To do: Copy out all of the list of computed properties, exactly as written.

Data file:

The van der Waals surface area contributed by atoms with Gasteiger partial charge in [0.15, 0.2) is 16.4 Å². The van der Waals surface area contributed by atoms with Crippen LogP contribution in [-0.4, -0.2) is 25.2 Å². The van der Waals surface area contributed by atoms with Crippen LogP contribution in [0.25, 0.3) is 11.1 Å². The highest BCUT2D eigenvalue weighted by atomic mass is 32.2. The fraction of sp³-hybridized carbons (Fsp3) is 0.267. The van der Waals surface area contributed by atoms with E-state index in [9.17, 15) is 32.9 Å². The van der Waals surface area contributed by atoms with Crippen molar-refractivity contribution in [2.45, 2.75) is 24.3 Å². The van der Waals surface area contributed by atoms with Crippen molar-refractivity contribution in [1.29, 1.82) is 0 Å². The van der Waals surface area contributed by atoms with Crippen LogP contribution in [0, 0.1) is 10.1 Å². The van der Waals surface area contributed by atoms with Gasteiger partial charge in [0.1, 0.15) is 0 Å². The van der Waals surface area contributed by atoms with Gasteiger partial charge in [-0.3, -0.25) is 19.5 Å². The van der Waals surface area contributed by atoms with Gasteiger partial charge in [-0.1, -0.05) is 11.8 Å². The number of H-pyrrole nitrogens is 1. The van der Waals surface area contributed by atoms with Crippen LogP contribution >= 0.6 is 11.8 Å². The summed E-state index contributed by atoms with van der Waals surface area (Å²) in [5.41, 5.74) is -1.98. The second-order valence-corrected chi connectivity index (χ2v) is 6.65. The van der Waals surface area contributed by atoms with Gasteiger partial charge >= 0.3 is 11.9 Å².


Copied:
The van der Waals surface area contributed by atoms with Gasteiger partial charge in [0.15, 0.2) is 16.4 Å². The van der Waals surface area contributed by atoms with Crippen LogP contribution in [-0.4, -0.2) is 25.2 Å². The van der Waals surface area contributed by atoms with Crippen LogP contribution in [0.25, 0.3) is 11.1 Å². The highest BCUT2D eigenvalue weighted by atomic mass is 32.2. The fraction of sp³-hybridized carbons (Fsp3) is 0.267. The van der Waals surface area contributed by atoms with E-state index in [9.17, 15) is 32.9 Å². The van der Waals surface area contributed by atoms with Crippen molar-refractivity contribution in [2.45, 2.75) is 24.3 Å². The van der Waals surface area contributed by atoms with Crippen molar-refractivity contribution in [1.29, 1.82) is 0 Å². The van der Waals surface area contributed by atoms with Crippen LogP contribution in [0, 0.1) is 10.1 Å². The van der Waals surface area contributed by atoms with Gasteiger partial charge in [0.1, 0.15) is 0 Å². The van der Waals surface area contributed by atoms with Gasteiger partial charge in [-0.3, -0.25) is 19.5 Å². The van der Waals surface area contributed by atoms with Gasteiger partial charge in [-0.1, -0.05) is 11.8 Å². The number of H-pyrrole nitrogens is 1. The van der Waals surface area contributed by atoms with Crippen LogP contribution >= 0.6 is 11.8 Å². The summed E-state index contributed by atoms with van der Waals surface area (Å²) in [5.41, 5.74) is -1.98. The second-order valence-corrected chi connectivity index (χ2v) is 6.65. The van der Waals surface area contributed by atoms with Gasteiger partial charge >= 0.3 is 11.9 Å².